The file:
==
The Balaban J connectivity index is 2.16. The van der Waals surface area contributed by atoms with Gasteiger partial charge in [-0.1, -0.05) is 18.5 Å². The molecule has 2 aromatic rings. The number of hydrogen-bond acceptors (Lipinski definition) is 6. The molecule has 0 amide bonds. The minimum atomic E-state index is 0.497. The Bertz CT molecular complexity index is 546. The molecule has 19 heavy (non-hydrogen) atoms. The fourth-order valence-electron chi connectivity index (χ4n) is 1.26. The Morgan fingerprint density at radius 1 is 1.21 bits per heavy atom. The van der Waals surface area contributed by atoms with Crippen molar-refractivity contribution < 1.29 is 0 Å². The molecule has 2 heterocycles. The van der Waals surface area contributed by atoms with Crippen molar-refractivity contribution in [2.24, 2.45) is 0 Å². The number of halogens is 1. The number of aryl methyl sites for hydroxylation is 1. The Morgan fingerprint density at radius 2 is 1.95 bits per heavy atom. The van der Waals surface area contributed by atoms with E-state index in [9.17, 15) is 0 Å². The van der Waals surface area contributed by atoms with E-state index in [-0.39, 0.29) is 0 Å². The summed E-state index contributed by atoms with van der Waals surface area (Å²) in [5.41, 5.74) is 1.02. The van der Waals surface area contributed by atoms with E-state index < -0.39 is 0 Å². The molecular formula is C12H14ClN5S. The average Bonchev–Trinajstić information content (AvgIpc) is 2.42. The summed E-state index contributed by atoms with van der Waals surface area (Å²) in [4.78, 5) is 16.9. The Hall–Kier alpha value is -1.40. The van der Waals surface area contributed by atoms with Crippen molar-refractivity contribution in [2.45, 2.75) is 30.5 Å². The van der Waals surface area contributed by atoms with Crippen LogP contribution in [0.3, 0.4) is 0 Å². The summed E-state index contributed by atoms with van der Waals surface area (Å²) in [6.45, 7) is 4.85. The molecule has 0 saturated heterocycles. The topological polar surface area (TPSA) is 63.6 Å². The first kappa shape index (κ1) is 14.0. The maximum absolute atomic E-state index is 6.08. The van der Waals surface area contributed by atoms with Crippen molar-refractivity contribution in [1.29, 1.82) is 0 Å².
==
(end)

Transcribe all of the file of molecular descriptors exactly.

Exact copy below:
The Balaban J connectivity index is 2.16. The van der Waals surface area contributed by atoms with Gasteiger partial charge in [-0.1, -0.05) is 18.5 Å². The molecule has 2 aromatic rings. The number of hydrogen-bond acceptors (Lipinski definition) is 6. The molecule has 0 amide bonds. The minimum atomic E-state index is 0.497. The Bertz CT molecular complexity index is 546. The molecule has 19 heavy (non-hydrogen) atoms. The fourth-order valence-electron chi connectivity index (χ4n) is 1.26. The Morgan fingerprint density at radius 1 is 1.21 bits per heavy atom. The van der Waals surface area contributed by atoms with Crippen molar-refractivity contribution < 1.29 is 0 Å². The molecule has 2 heterocycles. The van der Waals surface area contributed by atoms with Crippen molar-refractivity contribution in [2.24, 2.45) is 0 Å². The number of halogens is 1. The number of aryl methyl sites for hydroxylation is 1. The Morgan fingerprint density at radius 2 is 1.95 bits per heavy atom. The van der Waals surface area contributed by atoms with E-state index in [9.17, 15) is 0 Å². The van der Waals surface area contributed by atoms with E-state index in [-0.39, 0.29) is 0 Å². The summed E-state index contributed by atoms with van der Waals surface area (Å²) in [5.41, 5.74) is 1.02. The van der Waals surface area contributed by atoms with E-state index < -0.39 is 0 Å². The molecular formula is C12H14ClN5S. The average Bonchev–Trinajstić information content (AvgIpc) is 2.42. The summed E-state index contributed by atoms with van der Waals surface area (Å²) in [4.78, 5) is 16.9. The Hall–Kier alpha value is -1.40. The van der Waals surface area contributed by atoms with Crippen molar-refractivity contribution in [2.45, 2.75) is 30.5 Å². The van der Waals surface area contributed by atoms with Crippen LogP contribution in [0.3, 0.4) is 0 Å². The summed E-state index contributed by atoms with van der Waals surface area (Å²) in [6.45, 7) is 4.85. The molecule has 0 saturated heterocycles. The topological polar surface area (TPSA) is 63.6 Å². The first kappa shape index (κ1) is 14.0. The maximum absolute atomic E-state index is 6.08. The van der Waals surface area contributed by atoms with Crippen molar-refractivity contribution in [1.29, 1.82) is 0 Å².